Low Fat Potato Corn Chowder

Low Fat Potato Corn Chowder

On a snowy winter day, there’s nothing like a hot bowl of homemade soup to warm you up!

The good news is this warm and cozy comfort food isn’t high in fat. This chowder uses slimming potatoes and non-dairy milk instead of fattening cream for its richness and creaminess.

So grab a pair of thick and cozy socks and whip up some of this scrumptious soup … and then enjoy the yummy compliments passed around the table to you.

Low Fat Potato Corn Chowder

A great main dish for any meal! Rich and creamy without all the fat of traditional potato corn chowder.
Prep Time 5 mins
Cook Time 18 mins
Course Soup
YIELD 4 servings
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  • 2 ribs celery, diced
  • 1 small carrot, diced - optional
  • 1 medium yellow onion, diced
  • 2 tablespoons olive oil
  • 5 medium potatoes
  • 2 cups water - or a mild vegetable stock or broth
  • 2 bay leaves
  • 1 tablespoon granulated onion - (3 teaspoons)
  • 1 tablespoon dried parsley
  • 1/2 teaspoon granulated garlic
  • pinch dried rubbed sage
  • 2 cups plain, unsweetened soy or cashew milk - (not vanilla-flavored)
  • 1/4 medium red bell pepper, diced - optional
  • 1 1/2 cups organic corn kernels
  • 1 teaspoon salt - or to taste


  • Prepare celery, carrot, and onions. (I use my vegetable chopper.)
  • In a large pot, sauté onions, celery, and carrot in oil over medium heat until onions begin to appear translucent (about 8 minutes).
  • Meanwhile, peel potatoes if desired. Dice into small dices. (I use my vegetable chopper to make fast work of this.)
  • Turn heat to high and add potatoes, water, and seasonings. Cover and bring to boil. Reduce heat and simmer until potatoes are tender (about 10 minutes).
  • Meanwhile, pour milk into blender.
  • When potatoes are tender, remove approximately 1 cup of soup from pan and add it to milk in blender.
  • Stir diced pepper into soup and continue simmering.
  • Add salt to blender mixture and blend until creamy. Add this mixture to pan along with corn and stir. Cook until hot.
  • Discard bay leaf. Season to taste.
    Serve hot.

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Keywords: gluten-free, potato recipe, soup, vegan
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  1. I made this chowder, and we really loved it. It’s easy to make and very tasty. I added a couple more carrots than the recipe called for, because I like a lot of carrots in soup. I also added the wooly, fluffy socks!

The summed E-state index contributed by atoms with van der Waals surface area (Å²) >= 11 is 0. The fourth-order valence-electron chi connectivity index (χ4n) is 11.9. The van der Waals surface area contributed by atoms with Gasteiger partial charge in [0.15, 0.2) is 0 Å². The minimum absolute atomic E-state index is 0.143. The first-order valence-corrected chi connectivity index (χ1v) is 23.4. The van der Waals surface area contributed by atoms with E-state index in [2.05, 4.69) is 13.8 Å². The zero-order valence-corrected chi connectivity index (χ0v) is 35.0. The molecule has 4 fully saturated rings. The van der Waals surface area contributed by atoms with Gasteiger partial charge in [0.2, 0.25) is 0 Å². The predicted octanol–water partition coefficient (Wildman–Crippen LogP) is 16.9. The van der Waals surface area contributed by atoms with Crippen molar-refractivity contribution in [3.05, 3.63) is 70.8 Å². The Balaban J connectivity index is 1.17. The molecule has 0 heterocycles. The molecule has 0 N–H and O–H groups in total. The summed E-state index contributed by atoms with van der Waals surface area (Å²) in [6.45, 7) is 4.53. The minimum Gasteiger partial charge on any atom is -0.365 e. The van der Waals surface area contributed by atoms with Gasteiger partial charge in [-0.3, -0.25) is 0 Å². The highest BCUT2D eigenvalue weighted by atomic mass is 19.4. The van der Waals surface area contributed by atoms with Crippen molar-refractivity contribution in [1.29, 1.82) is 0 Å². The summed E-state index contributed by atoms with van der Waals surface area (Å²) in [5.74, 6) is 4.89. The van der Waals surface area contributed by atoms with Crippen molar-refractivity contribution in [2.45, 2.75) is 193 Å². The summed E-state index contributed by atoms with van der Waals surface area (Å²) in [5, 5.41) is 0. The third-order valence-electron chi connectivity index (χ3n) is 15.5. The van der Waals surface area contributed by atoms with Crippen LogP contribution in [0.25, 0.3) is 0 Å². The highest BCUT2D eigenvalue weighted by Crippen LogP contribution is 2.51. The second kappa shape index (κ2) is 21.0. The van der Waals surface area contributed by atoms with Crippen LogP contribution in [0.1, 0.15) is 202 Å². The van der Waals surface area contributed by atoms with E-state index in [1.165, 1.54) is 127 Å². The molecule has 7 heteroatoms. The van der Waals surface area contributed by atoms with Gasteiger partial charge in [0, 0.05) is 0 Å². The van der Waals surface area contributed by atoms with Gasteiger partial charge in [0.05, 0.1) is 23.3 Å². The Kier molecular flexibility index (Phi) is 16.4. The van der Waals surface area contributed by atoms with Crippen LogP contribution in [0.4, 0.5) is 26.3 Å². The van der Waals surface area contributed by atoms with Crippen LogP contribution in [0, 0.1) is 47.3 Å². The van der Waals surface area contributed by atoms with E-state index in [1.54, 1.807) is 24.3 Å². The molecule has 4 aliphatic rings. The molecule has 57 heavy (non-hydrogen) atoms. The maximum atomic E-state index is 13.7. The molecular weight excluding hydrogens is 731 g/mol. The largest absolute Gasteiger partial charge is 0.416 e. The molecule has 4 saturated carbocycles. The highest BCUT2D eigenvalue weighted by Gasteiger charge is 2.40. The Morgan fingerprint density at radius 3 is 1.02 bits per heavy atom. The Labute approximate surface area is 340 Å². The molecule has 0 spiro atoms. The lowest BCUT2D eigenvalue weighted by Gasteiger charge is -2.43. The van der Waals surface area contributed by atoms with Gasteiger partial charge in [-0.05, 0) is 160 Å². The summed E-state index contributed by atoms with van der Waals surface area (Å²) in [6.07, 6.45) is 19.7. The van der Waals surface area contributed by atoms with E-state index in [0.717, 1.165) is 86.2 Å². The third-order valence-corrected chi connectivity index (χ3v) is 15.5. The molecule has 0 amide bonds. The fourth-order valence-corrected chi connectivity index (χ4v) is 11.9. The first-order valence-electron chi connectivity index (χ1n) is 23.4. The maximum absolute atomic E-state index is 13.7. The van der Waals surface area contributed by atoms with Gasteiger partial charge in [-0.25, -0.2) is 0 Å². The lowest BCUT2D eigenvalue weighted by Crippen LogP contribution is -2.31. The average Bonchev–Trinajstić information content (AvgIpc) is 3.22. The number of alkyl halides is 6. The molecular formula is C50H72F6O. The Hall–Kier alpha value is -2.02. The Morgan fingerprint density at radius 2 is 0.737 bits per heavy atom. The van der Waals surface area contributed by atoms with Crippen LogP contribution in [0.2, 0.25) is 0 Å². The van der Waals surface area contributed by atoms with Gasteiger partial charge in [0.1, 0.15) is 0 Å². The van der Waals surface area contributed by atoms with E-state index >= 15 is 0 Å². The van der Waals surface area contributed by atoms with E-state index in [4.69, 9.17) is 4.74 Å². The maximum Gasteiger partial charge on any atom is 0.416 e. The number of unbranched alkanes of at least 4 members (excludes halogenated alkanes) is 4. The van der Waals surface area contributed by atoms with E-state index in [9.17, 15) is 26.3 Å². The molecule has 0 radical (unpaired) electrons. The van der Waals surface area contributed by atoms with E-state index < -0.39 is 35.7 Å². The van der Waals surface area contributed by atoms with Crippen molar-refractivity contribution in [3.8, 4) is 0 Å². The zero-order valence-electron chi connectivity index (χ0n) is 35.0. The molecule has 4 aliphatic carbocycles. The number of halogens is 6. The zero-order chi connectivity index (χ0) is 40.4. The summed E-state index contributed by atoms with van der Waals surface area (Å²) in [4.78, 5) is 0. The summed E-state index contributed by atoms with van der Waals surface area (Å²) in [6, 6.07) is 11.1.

2. I made this soup last weekend for a church potluck and managed to get a cup for myself 🙂 I really enjoyed it and heard a couple of others mention that they did as well. I will be making it again very soon for my family.

  3. Dear Jennifer,
    I will make this today, and alternate skim milk for the soy or almond milk, use actual garlic clove and leeks to get more onion flavor. i prefer cooking as close to the earth as possible and the garlic and onion powders are salty products which do not seem necessary when you can use the real thing. I am curious about the choice of soy or almond milk products. Why would I choose this over the cows milk which I have on hand? Do you prefer the taste, or is this for those lactose intolerant folks?

    1. Yes! By all means, use fresh leeks and garlic. Fresh is always best. I often use the dried herbs because many of my clients feel they don’t have time to be sure to have the fresh on hand and the dried are more convenient to use. But if you can use fresh, then all the better. : )

      As a weight loss consultant, I develop my recipes with weight management and good health as my primary objectives. Among the many factors that influence my choice of milk to use in this recipe are several long-term studies (including the Harvard’s Health Professionals Study and the one by Catherine S. Berkey of Harvard Medical School and Brigham and Women’s Hospital) that have shown that even low-fat dairy products can contribute to weight gain. All of my clients who have opted to eliminate dairy from their diets have experienced easier weight loss after removing dairy than when they included dairy in their diets. This is not to say one cannot lose weight while consuming dairy; however, removing dairy from the diet has been turning point toward success for many of my clients. (Be assured that I always assess the diet of my clients and educate them on proper steps to take for good bone health.)

      So I try to make cooking easier for my clients and others who are wanting to lose weight by offering dairy-free recipes. Of course, if one opts to use cow’s milk, they are always free to make that substitution.

      I hope you enjoyed the chowder. : )

  4. Question about the milk. I don’t like to drink store bought rice or almond milk because of the gelling/gum additives in it (ultra sensitive gut and inflammatory issues). Soy milk is out of the question for me due to hypothyroidism (which is not treated with drugs). I do allow myself goat milk in recipes (much less frequently cow milk or cream) but I don’t generally drink any animal milks. With that in mind is it okay to replace the milks in your recipes with goat milk?

    Note: I just bought a nut milk bag from Amazon so plan to try making my own almond or other nut milks soon.

    1. Hi Maggie,

      That’s a great question. I would just replace the milk in my recipes with homemade cashew milk. (No nut bag needed.)

      To make your own cashew milk simply blend 1/4 cup raw cashews with 1 cup water. That’s it!
      You can use more or less water depending on how thick you want your milk to be, but that’s the ratio I would use for most of my recipes.

      Hope this helps.


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